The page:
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  5. I was a big fan too…along with my great friend and college roommate who had childhood cancer, went into remission for 12 years, and then eventually died of relapse at age 25. I remember my buddy and me talking during the 2004 tour and him saying, "I hope he's clean." In '09, I got the chalkbot to write a message for him on the Tourmalet. I can't imagine what his disappointment would be like given what those of us still around is like. It's truly upsetting.

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  6. Grow up dude. You owe me an apology for wasting 3 minutes of my life reading this crap.

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    1. Lame response.Great article.

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  7. Hi Michael,
    Great blog! I am a fan like you who got disappointed the same way. I recognize the way you have defended Lance, I did the same. Read his books, went to the start of the Tour in Rotterdam in 2010 and saw my hero!
    Regards form the Netherlands.

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  8. Reads more like the ramblings of a stalker. I was waiting for eminem's Stan to start playing in the background...

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  9. Mike,
    Maybe in time, you will have the insight to look at the bigger picture. Find an elite athlete in any sport who hasn't used some kind of enhancement product. That is just the way it is. So much money on the table and it's always about the money. Sorry to burst your bubble but if you want to be a sports reporter, it might be time to take the rose colored glasses off.

    I am also 62 and have been a cyclist and cycling fan for over 50 years. Long before most of the US population even knew the sport existed. I stopped being a fan of LA many, many years ago. It wasn't my complete faith that he was doping that did it. It was the character of the man. He got a little power and completely abused it to destroy others. Yes you can be sure he and the UCI were close. Recently he has fired a warning shot across the bow. Pay attention to what is going on in the background. Don't believe the "apology tour" he is now on. His real crime for those of us who have been fans of the sport longer than you have been on the earth, is his cruelty and vindictiveness towards others.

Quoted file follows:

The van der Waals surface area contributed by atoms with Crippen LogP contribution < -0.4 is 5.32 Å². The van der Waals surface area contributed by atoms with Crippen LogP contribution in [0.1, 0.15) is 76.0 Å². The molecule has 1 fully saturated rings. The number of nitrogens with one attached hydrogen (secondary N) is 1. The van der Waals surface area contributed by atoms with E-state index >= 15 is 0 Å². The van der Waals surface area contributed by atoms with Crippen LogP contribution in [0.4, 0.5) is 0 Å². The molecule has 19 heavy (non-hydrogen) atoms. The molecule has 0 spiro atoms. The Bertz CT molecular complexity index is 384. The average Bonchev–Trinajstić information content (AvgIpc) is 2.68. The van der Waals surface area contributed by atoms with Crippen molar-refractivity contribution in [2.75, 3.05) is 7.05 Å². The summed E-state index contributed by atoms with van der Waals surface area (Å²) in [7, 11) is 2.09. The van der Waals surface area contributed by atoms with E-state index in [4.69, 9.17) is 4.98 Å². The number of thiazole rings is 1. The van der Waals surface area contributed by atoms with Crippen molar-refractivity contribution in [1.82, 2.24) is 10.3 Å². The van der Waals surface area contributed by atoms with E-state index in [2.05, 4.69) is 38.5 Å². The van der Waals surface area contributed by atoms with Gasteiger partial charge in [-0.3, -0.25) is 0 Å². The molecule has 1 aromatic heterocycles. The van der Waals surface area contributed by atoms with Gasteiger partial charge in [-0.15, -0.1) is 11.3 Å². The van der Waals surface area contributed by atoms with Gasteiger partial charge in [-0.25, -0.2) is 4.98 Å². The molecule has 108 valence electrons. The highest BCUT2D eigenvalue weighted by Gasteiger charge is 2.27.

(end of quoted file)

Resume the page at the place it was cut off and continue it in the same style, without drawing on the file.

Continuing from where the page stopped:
I felt like the lone voice out there amongst my friends who couldn't tell you how the sport is run but were sure Lance "did so much for cancer". Ask yourself exactly what did he do? Where did all that foundation money go? Was he getting paid appearance fees to show up at the Livestrong events? Always, always pay attention to the money trail. Pay attention to the character of the athlete and judge their "performance" in the sport against the time and place.

    Do you really believe Induraine didn't dope to win his 5? But he is still very much loved in his country. Lance robbed his country of so much in the sport. He took Tyler and Floyd away from us. He brought himself down.

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  10. Thats just how I feel well done

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  11. Lance was a great athlete. If you fail to acknowledge that, then you take yourself out of the conversation. Anyone who was not a great athlete would have never been successful against such impressive opponents. He was just not so great of a person. In cycling, he was the biggest peanut in the turd. Cheating in _all_ sports is commonplace and it always has been, especially in cycling. Professional athletes are there for entertainment. Be entertained, but don't base your life off of the achievements of someone else.

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    1. Read Greg Lemond's recent assessment of Lance's abilities and then tell Lemond that he doesn't know what he's talking about!

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  12. When you watched Lance in all those TdFs, were you aware of the fact that most of the pack was doped like there's no tomorrow?

    Do you know that cheating in cycling started over 100 years ago with riders hoping on a train to get to the finish line ahead of the competition?

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    1. Everyone who has followed cycling is aware of the doping in the sport. We loved the super human performances. I think at the end of the day, people like Mike will come to understand Lance's problems didn't come from his intelligent use of the performance enhancing technology. Yes, he got a lifetime ban. He should not be allowed anywhere near the sport. He did not play well with others and could not share the stage. Remember the saying .. absolute power corrupts absolutely. This is a man who approached his fame and power as a 12 year old who has watched too many Chuck Norris movies. So sad. Especially for those he tried to destroy.